Elbita studied the couple. Abi had warned the Mamis when he walked them to the Ferry early that morning al amanecer that Rita and her novio Danielito lived together. It was the costumbre in the City, he said, marinovios, and probably, very soon, would become the costumbre in Coral as well. Elbi could hardly believe it. She had been told so many times by Dona Zoila that she should think twice about even kissing a novio. She watched Rita and Danielito in the front seat. Was this what a puta looked like? Danielito chatted on and on pointing out the big bridge between barrios norte and sur, the tall skyscraper, the prison where the incarcerated uprose each time there was an uprising in a prison in Karaya. He led them into a tall building in the middle of a block. Where the street dead ended several boys played soccer. They entered the building surrounded by other buildings just like it. Rita led them down a narrow hallway with lots of doorways, up a narrow staircase (three, whole flights), unlocked a door, moved a long pole that went from the door into a slot in the floor, waved her arm and got them all inside,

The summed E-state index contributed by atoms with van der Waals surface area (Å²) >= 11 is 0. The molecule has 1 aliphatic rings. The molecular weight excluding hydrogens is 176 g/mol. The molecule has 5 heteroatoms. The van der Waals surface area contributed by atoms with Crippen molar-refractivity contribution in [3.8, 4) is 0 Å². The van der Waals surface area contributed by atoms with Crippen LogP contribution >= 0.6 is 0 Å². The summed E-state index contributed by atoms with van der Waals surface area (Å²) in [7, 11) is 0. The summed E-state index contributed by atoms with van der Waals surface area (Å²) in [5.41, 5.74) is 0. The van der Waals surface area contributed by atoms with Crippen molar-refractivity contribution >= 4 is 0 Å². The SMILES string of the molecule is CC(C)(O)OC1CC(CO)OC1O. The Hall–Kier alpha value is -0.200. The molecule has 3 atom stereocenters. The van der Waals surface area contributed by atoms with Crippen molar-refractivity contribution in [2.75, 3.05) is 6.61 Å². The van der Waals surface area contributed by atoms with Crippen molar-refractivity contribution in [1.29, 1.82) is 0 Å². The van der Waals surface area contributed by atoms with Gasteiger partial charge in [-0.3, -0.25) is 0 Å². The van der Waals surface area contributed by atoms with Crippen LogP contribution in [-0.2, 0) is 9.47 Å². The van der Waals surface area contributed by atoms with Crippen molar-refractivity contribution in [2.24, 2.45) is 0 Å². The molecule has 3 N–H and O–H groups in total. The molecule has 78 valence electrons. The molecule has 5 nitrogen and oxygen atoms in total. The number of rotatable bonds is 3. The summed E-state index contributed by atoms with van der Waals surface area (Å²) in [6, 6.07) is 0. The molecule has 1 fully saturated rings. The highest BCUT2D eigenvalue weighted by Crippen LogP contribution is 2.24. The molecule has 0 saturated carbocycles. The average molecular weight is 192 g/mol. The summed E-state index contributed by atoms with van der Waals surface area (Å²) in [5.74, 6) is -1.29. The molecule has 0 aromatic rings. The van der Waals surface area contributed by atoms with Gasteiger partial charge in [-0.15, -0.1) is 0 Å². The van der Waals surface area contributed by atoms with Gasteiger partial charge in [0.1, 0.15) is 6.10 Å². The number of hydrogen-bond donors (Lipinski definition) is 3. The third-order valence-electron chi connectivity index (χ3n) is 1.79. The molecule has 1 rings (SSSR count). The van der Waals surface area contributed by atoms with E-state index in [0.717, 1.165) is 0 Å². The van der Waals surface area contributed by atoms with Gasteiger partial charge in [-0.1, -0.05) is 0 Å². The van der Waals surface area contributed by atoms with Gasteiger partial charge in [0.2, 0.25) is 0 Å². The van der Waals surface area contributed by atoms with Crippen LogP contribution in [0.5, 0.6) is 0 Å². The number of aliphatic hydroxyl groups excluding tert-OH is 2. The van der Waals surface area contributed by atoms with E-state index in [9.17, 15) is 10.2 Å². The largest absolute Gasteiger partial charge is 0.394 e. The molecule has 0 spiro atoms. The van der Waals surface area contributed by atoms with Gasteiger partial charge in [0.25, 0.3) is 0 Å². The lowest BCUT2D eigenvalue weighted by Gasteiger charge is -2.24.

"Nuestra casa es su casa." Rita was grinning.
Inesita whispered into Elbi's ear. "Mira, una banadera." She pointed to a long narrow bathtub, right in the kitchen, alongside a small table. Rita removed newspapers and bags from the chairs and sat the Mamis down. Danielito put coffee into a flannel coffee sock and put water on to boil. The grandes sat around the table. The ninos walked into the adjoining room with a small couch in it, to the window looked and looked through the iron diamonds of a padlocked window gate. Through the slats of an iron ladder that hung from the outside of the building they watched the soccer game. How they wanted to ask for permiso to go play. They looked at each other. Not even Elbi dared.
When it was time to sleep los ninos shared the sofa bed. The Mamis put them down although they were not sleepy. They strained to overhear los grandes talking in the kitchen until at last sleep took them.